Climate change is indisputable, as well as its impact on our planet’s invaluable but finite resources. Indeed, this is one of the most pressing paradoxes of our time: How do we strive for industrial growth while also being mindful of the traditional environmental impact of productivity?
We must find the right balance. Everyone feels this urgency. The world is on a fast track to consume four Earths’ worth of resources by 2050. A recent United Nations report also warned that CO2 emissions must be cut nearly in half by 2030 to safeguard the planet from additional threats of climate change. Take note: that is just 10 brief years.
Without a doubt, the time for change is now. Green manufacturing, an emerging industrial trend with an achievable, long-term future for sustainability, addresses these environmental challenges at a systemic level. It answers the call to action.
What is green manufacturing?
In short, green manufacturing is primarily about changing business and manufacturing practices, as well as the mindset of stakeholders, to mitigate the industrial impact of climate change and other environmental concerns. Green is not a hollow word. There are tangible ways to drive sustainable practices both within manufacturing facilities, across the supply chain, and through the customer base.
The Fourth Industrial Revolution and Industrial Internet of Things (IIOT) present new opportunities to unlock process innovations to develop sustainable, environmentally-friendly materials; decarbonize energy; tap digital innovation for doing more with less; and extend the life cycle of goods within a “zero waste to landfill” framework.
What are the results?
- Reduced use of natural resources and energy;
- A lower carbon footprint worldwide;
- Technology advancements that optimize efficiency, resiliency, and sustainability across the full manufacturing life cycle, including the supply chain; and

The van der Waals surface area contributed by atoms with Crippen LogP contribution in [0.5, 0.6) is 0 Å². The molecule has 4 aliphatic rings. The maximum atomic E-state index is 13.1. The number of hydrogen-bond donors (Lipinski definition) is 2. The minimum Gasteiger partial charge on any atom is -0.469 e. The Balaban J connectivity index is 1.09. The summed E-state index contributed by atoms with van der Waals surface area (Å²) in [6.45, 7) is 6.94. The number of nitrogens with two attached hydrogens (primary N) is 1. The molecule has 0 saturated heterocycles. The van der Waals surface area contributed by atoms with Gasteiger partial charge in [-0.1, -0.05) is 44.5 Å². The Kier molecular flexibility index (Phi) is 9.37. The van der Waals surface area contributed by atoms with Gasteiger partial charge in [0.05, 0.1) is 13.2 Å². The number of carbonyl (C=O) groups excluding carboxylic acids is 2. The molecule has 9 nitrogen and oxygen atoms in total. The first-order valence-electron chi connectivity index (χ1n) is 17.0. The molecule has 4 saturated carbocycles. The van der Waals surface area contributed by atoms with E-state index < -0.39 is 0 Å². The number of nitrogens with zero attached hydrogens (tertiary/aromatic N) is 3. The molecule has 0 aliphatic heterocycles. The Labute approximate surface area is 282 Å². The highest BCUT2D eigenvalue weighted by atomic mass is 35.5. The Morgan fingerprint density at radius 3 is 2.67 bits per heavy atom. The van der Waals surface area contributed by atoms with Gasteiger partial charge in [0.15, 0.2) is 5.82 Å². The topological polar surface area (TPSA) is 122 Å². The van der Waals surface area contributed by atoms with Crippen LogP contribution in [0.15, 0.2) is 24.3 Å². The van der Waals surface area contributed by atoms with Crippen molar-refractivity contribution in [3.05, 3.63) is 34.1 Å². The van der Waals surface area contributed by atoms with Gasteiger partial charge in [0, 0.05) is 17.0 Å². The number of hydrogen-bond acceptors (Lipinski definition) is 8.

- The building of a strong foundation for a global circular economy.
Develop new materials
There is significant potential to substitute carbon-intensive materials for less carbon-intensive ones. In the buildings sector at large, for example, it is possible to use timber or pozzolan-based concrete instead of Portland cement to mitigate pollution. It also is possible to improve materials processing systems. For instance, in addition to using greener electronic materials such as innovative bio materials, electronic companies now can incorporate green packaging. A case in point is wheat straw packaging, which can lead to a 40% saving in energy and a 90% reduction in water required for production.
Companies can — and should — adopt eco-labeling to let consumers and end-users know where they stand. In Schneider Electric’s case, we use a Green label and tool for transparency on regulatory compliance, product environmental profiles, and end-of-product-life instructions. And in the coming years across manufacturing segments, look for blockchain advancements to improve green traceability.
The huge payoff of a green manufacturing posture is energy savings. Here, environmental and business benefits go hand in hand. We see a bright future for decarbonizing energy. The latest Energy Transitions Commission (ETC) report “Mission Possible” declares that reaching net-zero CO2 emissions by mid-century is a very real vision. This goal largely can be achieved by the decarbonization of power and the electrification of processes. The cost of decarbonization also can be reduced significantly by constraining demand growth for carbon-intensive transport (through greater logistics efficiency and modal shift).4
With digitized process innovation, even energy-demanding industries such as concrete production can push toward more efficient, climate-friendly practices. China National Building Materials Group is a model in this regard, cutting energy use by 10 percent.
Deliver digital innovation